How much protein do you think you should be getting?
We all know protein is important for building muscle; however, sometimes people think their entire diet should be filled with high-protein foods. If you count yourself amongst them, you could be getting too much.
In general, the ideal diet includes 15% protein, 15% fats, and 70% carbohydrates. Diets such as the Zone diet, however, recommend a balanced caloric intake of 40% carbohydrates, 30% fats, and 30% protein. Other diets emphasize a high-protein and fat intake and low-carbohydrate intake, such as the Stillman, Mayo Clinic, Calories Don’t Count, Atkins, and Paleo diet. The main goal of these high-protein and low-carb diets is to simply lose weight.
The Paleo diet suggests that not eating enough high-protein foods can result in overeating, which is a reason why they believe high-protein foods can help with weight loss. The Atkins diet says weight loss occurs when you put your body in a state of ketosis, where you initially lose water weight. This is a little misleading because the weight you lose is not fat.
5 Health Risks of High-Protein Diet
1. Severe Dehydration
When there is an imbalance of nutrient proportions, your body will require more water. The initial weight loss of the Atkins diet is the water your body loses. The combination of water and glycogen loss can lead to dehydration. The waste from ketogenic amino acids breaks down and produces ammonia and the kidneys then eliminate urea. This can also lead to dehydration.
Severe dehydration can lead to health problems such as muscle wasting, dizziness, weakness, kidney damage, liver damage, and colon cancer. The Atkins high-protein diet therefore wouldn’t be sustainable for the long term.
2. Unbalanced Food Dynamics
The Atkins high-protein diet promotes high-protein foods that are very warming, acid-forming, and contractive. But to balance your diet, you also need to include foods that are cooling, alkalinizing, and expansive.
An acid-forming and high-protein diet consisting of mainly meat, fish, chicken, eggs, pork, bacon, and cheese could lead to emotional imbalances, dental problems, and a weak body.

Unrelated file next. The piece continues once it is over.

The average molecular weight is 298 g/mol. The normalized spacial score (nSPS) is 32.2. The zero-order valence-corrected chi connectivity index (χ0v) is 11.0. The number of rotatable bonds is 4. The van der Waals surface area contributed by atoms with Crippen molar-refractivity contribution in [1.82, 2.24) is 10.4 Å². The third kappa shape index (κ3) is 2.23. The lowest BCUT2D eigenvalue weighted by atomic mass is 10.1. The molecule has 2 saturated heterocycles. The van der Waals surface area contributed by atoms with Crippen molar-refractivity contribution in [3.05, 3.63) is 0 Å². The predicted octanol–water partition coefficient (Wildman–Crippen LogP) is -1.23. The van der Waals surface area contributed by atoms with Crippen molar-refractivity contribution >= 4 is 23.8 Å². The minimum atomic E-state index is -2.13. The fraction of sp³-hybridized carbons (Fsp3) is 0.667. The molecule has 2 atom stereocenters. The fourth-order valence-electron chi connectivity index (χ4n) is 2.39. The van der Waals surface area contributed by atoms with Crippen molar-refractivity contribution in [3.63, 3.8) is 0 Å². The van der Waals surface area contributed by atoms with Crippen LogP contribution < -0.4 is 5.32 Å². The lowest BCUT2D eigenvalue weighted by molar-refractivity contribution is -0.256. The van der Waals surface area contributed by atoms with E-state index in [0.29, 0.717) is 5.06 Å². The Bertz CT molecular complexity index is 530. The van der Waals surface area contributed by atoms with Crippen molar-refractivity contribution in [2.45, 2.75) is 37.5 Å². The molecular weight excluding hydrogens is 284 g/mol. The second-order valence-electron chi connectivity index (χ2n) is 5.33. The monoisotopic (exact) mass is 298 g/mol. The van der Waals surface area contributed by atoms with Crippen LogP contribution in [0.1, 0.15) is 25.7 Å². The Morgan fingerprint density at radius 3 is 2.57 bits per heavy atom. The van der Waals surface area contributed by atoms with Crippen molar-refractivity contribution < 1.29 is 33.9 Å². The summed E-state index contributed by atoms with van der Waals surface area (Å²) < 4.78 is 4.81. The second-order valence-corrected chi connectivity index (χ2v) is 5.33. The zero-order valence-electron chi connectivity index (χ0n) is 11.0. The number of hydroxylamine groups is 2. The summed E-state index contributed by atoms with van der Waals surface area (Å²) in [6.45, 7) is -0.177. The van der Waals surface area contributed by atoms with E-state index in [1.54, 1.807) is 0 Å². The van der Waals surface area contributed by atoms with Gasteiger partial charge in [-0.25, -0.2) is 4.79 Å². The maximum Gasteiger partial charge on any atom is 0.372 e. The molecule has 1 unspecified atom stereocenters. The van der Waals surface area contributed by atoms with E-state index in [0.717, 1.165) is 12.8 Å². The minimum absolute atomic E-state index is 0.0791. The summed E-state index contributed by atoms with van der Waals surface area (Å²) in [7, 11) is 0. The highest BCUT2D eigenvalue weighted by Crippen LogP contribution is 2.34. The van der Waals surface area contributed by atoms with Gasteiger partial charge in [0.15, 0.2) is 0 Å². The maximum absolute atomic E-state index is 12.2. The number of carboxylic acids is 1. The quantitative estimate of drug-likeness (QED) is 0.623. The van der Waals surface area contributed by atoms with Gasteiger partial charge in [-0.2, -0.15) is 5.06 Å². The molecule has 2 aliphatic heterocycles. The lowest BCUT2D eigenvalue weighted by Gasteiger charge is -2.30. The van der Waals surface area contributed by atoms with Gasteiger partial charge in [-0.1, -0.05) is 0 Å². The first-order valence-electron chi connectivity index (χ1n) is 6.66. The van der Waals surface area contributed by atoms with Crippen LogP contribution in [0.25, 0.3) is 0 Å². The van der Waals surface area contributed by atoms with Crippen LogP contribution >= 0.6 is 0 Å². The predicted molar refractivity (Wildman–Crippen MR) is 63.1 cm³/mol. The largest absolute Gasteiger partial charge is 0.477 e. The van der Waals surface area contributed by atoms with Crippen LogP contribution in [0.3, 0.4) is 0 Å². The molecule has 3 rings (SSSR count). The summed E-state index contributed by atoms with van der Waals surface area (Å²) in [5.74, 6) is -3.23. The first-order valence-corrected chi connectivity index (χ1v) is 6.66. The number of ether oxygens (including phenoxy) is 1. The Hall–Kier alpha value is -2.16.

Very contractive meals can lead to a lack of concentration. Acidifying and contracting foods also lead to cravings for alcohol (expansive) and junk food (alkalizing).
3. Restriction of High-Nutrient Foods
The Atkins diet recommends a very limited amount of vegetables and fruits, which is a problem because they provide a lot of nutrients that your body needs such as fiber and phytonutrients. Both the Atkins and the Paleo diets also disregard healthy whole grains and legumes.
Generally, high-protein diets ignore sea vegetables, tofu, and fermented soy products, which can provide many health benefits. There are also vitamins and minerals you would not get on a high-protein diet, which can create deficiencies.
4. Promotion of Unhealthy Foods
The Paleo diet does not allow processed foods and promotes a more natural, whole foods approach to the high-protein diet, whereas junk food is allowed on the Atkins diet as are artificial sweeteners, coffee, black tea and diet sodas, which could all cause health issues.
Atkins doesn’t restrict foods that some would consider unhealthy such as fast food or frozen dinners, as long as they don’t contain bread and are low in carbs.
5. No Restriction of Animal Type
When you eat protein, you want it to be of the best quality. You could still get that Big Mac without the bun, and that’s abiding by the diet, according to the Atkins diet.
When it comes to eating meat, the Paleo diet is healthier. It only allows grass-fed meat, free of antibiotics and steroids. Technically, you are only on the Paleo diet when you eat these organic cuts of meat.
Are high-protein foods and the high-protein diet good for you? If Paleo is done right, it has sustainable benefits; however, the Atkins high-protein diet can be very destructive to the body. I don’t think a high-protein diet is a good thing, and a balance of carbs and fat will benefit your long-term health.
Colbin, A., Food and Healing (Toronto: Random House, 1986), 105-107.
“5 Negative High Protein Diet Effects,” Fit Day web site; http://www.fitday.com/fitness-articles/nutrition/healthy-eating/5-negative-high-protein-diet-effects.html, last accessed Feb. 7, 2014.
“High-Protein Diet Slideshow,” WebMD web site; http://www.webmd.com/diet/ss/slideshow-high-protein-diet, last accessed Feb. 7, 2014.
“What is protein?,” Atkins web site; http://www.atkins.com/Science/Nutrition-and-Exercise/Protein.aspx, last accessed Feb. 7, 2014.